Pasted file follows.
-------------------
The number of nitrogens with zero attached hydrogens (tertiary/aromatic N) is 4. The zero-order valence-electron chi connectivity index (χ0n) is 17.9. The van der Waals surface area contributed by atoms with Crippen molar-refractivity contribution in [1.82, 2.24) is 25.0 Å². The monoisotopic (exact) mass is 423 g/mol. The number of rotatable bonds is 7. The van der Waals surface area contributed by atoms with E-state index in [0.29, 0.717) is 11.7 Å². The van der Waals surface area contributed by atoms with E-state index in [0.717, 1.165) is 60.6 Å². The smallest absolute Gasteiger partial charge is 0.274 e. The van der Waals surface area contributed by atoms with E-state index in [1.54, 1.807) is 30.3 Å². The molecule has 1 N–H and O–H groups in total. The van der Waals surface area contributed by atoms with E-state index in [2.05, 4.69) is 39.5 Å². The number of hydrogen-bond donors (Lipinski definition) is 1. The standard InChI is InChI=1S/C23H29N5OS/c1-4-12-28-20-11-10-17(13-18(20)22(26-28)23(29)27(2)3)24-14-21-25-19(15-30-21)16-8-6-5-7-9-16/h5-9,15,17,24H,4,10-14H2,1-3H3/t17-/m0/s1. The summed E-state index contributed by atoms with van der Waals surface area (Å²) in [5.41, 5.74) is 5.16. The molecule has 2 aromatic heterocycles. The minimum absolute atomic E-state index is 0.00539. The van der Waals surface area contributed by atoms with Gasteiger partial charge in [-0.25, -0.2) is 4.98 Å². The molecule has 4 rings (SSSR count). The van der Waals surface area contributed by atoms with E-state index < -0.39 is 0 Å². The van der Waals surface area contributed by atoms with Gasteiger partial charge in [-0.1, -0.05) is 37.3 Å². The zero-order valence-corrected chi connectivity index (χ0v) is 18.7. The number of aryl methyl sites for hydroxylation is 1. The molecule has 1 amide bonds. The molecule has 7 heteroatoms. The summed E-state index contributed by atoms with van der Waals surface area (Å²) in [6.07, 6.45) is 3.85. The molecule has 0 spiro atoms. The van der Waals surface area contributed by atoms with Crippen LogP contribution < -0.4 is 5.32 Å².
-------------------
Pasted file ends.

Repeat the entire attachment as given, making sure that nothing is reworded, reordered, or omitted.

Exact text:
The number of nitrogens with zero attached hydrogens (tertiary/aromatic N) is 4. The zero-order valence-electron chi connectivity index (χ0n) is 17.9. The van der Waals surface area contributed by atoms with Crippen molar-refractivity contribution in [1.82, 2.24) is 25.0 Å². The monoisotopic (exact) mass is 423 g/mol. The number of rotatable bonds is 7. The van der Waals surface area contributed by atoms with E-state index in [0.29, 0.717) is 11.7 Å². The van der Waals surface area contributed by atoms with E-state index in [0.717, 1.165) is 60.6 Å². The smallest absolute Gasteiger partial charge is 0.274 e. The van der Waals surface area contributed by atoms with E-state index in [1.54, 1.807) is 30.3 Å². The molecule has 1 N–H and O–H groups in total. The van der Waals surface area contributed by atoms with E-state index in [2.05, 4.69) is 39.5 Å². The number of hydrogen-bond donors (Lipinski definition) is 1. The standard InChI is InChI=1S/C23H29N5OS/c1-4-12-28-20-11-10-17(13-18(20)22(26-28)23(29)27(2)3)24-14-21-25-19(15-30-21)16-8-6-5-7-9-16/h5-9,15,17,24H,4,10-14H2,1-3H3/t17-/m0/s1. The summed E-state index contributed by atoms with van der Waals surface area (Å²) in [5.41, 5.74) is 5.16. The molecule has 2 aromatic heterocycles. The minimum absolute atomic E-state index is 0.00539. The van der Waals surface area contributed by atoms with Gasteiger partial charge in [-0.25, -0.2) is 4.98 Å². The molecule has 4 rings (SSSR count). The van der Waals surface area contributed by atoms with E-state index < -0.39 is 0 Å². The van der Waals surface area contributed by atoms with Gasteiger partial charge in [-0.1, -0.05) is 37.3 Å². The zero-order valence-corrected chi connectivity index (χ0v) is 18.7. The number of aryl methyl sites for hydroxylation is 1. The molecule has 1 amide bonds. The molecule has 7 heteroatoms. The summed E-state index contributed by atoms with van der Waals surface area (Å²) in [6.07, 6.45) is 3.85. The molecule has 0 spiro atoms. The van der Waals surface area contributed by atoms with Crippen LogP contribution < -0.4 is 5.32 Å².